By Jonny Lupsha, Wondrium Staff Writer
Connecting with friends on social media may make us feel more disconnected than ever. Feelings of loneliness and jealousy often come with Facebook and Twitter use. Facebook may have hidden findings on this.
Instagram, the picture-sharing social media app owned by Facebook, may be detrimental for teenagers. Lawmakers in a Senate hearing on Thursday took Facebook executives to task for mental and emotional harm that both Instagram and Facebook may be causing underage users. To make matters worse, Facebook appears to have deliberately kept research on these problems secret for various purposes.
At the root of the problem is the negative experience of social media. If a function of the internet is to connect us with our family and friends who are out of reach, why do we feel anything but connected? In her video series How Digital Technology Shapes Us, Dr. Indre Viskontas, Adjunct Professor of Psychology at the University of San Francisco, explained the causes and effects of this bizarre phenomenon.
Closer Yet Further Away
Many studies have documented the effects of social media use on people, with their authors yielding surprising results.
“These authors found that the more people reported using Facebook, the worse they felt,” Dr. Viskontas said. “You might think that lonely people are more likely to turn to Facebook, and that was found to be true. But when the authors controlled for loneliness, Facebook use continued to predict declines in well-being and mood.
“And a review of studies has shown that users of Facebook are not generally lonely people to begin with.”
According to Dr. Viskontas, studies have also shown that aside from loneliness, Facebook use can also cause a rise in feelings of jealousy and envy. This often happens because users compare their day-to-day life with the lives of their friends as seen through Facebook. It may not be clear why this would be a problem at first, but comparisons rarely ever work out in our favor.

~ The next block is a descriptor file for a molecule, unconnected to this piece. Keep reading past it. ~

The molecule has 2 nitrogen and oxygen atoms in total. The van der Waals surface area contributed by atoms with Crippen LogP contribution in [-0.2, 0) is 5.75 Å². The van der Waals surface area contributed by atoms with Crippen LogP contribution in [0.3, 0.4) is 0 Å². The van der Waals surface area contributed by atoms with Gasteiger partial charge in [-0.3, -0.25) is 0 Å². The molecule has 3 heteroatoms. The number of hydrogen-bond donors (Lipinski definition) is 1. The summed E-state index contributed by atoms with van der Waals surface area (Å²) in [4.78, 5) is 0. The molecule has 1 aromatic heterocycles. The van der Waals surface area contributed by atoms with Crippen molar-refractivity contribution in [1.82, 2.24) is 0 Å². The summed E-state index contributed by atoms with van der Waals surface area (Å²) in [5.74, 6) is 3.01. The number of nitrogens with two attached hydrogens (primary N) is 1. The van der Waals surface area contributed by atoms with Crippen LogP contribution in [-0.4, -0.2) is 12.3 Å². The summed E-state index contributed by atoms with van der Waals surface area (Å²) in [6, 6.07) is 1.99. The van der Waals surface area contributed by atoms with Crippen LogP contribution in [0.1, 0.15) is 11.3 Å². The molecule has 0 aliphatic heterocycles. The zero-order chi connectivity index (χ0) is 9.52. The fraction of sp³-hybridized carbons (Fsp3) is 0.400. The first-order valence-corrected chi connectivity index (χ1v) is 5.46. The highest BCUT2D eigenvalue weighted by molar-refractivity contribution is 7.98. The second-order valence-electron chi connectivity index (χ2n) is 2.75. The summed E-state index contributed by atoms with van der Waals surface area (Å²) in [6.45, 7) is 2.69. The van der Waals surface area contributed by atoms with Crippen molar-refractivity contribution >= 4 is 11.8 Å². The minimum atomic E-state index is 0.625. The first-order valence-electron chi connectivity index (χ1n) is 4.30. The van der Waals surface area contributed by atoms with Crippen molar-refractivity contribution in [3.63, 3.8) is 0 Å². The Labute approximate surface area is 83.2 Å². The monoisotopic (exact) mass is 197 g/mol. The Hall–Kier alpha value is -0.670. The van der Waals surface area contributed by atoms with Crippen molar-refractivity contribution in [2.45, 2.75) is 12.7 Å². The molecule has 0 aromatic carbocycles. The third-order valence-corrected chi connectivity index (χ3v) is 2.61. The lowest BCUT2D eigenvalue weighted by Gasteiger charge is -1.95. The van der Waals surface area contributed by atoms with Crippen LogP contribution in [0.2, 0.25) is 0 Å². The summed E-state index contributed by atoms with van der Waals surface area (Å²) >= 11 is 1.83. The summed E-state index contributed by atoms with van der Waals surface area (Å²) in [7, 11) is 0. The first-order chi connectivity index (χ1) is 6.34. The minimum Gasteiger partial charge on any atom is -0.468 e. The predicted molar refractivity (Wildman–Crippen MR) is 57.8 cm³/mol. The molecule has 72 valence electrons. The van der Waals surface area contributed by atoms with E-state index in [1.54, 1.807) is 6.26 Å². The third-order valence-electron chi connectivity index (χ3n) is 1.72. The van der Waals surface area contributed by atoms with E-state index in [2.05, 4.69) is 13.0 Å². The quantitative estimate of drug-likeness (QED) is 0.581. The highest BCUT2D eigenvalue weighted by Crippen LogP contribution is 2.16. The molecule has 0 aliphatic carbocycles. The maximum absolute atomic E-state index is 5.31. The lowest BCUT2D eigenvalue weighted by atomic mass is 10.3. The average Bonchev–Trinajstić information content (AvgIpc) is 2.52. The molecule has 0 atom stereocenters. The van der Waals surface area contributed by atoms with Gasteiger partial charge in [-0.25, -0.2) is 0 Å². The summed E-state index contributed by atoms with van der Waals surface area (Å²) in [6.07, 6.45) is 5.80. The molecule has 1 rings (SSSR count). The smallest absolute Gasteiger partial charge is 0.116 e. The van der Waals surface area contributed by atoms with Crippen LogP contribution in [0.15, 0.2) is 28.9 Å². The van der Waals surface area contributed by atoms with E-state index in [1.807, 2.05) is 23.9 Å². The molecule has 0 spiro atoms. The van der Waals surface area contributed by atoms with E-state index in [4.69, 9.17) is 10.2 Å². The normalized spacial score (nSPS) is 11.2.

When “Me and You” Becomes “Me vs. You”
Social media pages like Facebook often bring out our desires to look our best, post our most intelligent thoughts, and share our most exciting activities. However, our real lives are seldom as exciting as we make them seem online. Surprisingly, we tend to fail to realize this about our friends. We assume every day is a vacation or an adventure for them, they never have bad hair days, they always dress nicely, and so on.
“If you compare your true life to the glossy, curated ones of your friends, you’re essentially setting yourself up to be the uglified version and lose out in the comparison,” Dr. Viskontas said.
She also mentioned a book by psychology professor Barry Schwartz, who identified a personality type that he called being a “maximizer.” This is marked by being the type of person who seeks and accepts only the very best in a given category, as opposed to settling for something that is satisfactory but imperfect.
“If you’re a maximizer when it comes to your life choices, as Schwartz describes them, you are particularly vulnerable to the negative effects of social media platforms that encourage comparing your experiences and decisions with those of others,” Dr. Viskontas said.
The unhealthy comparisons made on social media occur most frequently when we passively scroll on these types of websites, rather than actively engage with others.